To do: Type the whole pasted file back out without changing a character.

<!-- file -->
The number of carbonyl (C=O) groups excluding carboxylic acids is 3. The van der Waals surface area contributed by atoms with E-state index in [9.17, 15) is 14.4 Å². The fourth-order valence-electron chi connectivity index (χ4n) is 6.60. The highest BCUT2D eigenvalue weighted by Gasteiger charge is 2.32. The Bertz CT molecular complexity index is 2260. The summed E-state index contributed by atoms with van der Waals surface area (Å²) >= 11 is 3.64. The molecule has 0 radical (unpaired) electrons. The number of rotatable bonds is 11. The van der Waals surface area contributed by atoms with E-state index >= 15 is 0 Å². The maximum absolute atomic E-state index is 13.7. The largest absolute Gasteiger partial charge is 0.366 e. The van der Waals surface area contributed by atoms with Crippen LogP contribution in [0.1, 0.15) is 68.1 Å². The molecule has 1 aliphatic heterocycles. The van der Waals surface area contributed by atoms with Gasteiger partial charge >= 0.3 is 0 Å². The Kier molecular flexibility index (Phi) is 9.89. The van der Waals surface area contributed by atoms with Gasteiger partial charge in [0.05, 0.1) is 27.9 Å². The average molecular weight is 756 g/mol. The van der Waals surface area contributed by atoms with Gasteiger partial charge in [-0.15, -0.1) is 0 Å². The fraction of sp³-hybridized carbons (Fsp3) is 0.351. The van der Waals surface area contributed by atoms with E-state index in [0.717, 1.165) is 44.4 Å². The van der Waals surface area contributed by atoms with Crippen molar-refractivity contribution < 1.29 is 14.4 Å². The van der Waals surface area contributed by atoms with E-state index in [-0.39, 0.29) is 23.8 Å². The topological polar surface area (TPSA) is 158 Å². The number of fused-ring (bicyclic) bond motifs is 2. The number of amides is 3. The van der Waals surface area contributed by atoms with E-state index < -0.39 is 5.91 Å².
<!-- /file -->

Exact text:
The number of carbonyl (C=O) groups excluding carboxylic acids is 3. The van der Waals surface area contributed by atoms with E-state index in [9.17, 15) is 14.4 Å². The fourth-order valence-electron chi connectivity index (χ4n) is 6.60. The highest BCUT2D eigenvalue weighted by Gasteiger charge is 2.32. The Bertz CT molecular complexity index is 2260. The summed E-state index contributed by atoms with van der Waals surface area (Å²) >= 11 is 3.64. The molecule has 0 radical (unpaired) electrons. The number of rotatable bonds is 11. The van der Waals surface area contributed by atoms with E-state index >= 15 is 0 Å². The maximum absolute atomic E-state index is 13.7. The largest absolute Gasteiger partial charge is 0.366 e. The van der Waals surface area contributed by atoms with Crippen LogP contribution in [0.1, 0.15) is 68.1 Å². The molecule has 1 aliphatic heterocycles. The van der Waals surface area contributed by atoms with Gasteiger partial charge >= 0.3 is 0 Å². The Kier molecular flexibility index (Phi) is 9.89. The van der Waals surface area contributed by atoms with Gasteiger partial charge in [0.05, 0.1) is 27.9 Å². The average molecular weight is 756 g/mol. The van der Waals surface area contributed by atoms with Gasteiger partial charge in [-0.15, -0.1) is 0 Å². The fraction of sp³-hybridized carbons (Fsp3) is 0.351. The van der Waals surface area contributed by atoms with E-state index in [0.717, 1.165) is 44.4 Å². The van der Waals surface area contributed by atoms with Crippen molar-refractivity contribution < 1.29 is 14.4 Å². The van der Waals surface area contributed by atoms with E-state index in [-0.39, 0.29) is 23.8 Å². The topological polar surface area (TPSA) is 158 Å². The number of fused-ring (bicyclic) bond motifs is 2. The number of amides is 3. The van der Waals surface area contributed by atoms with E-state index < -0.39 is 5.91 Å².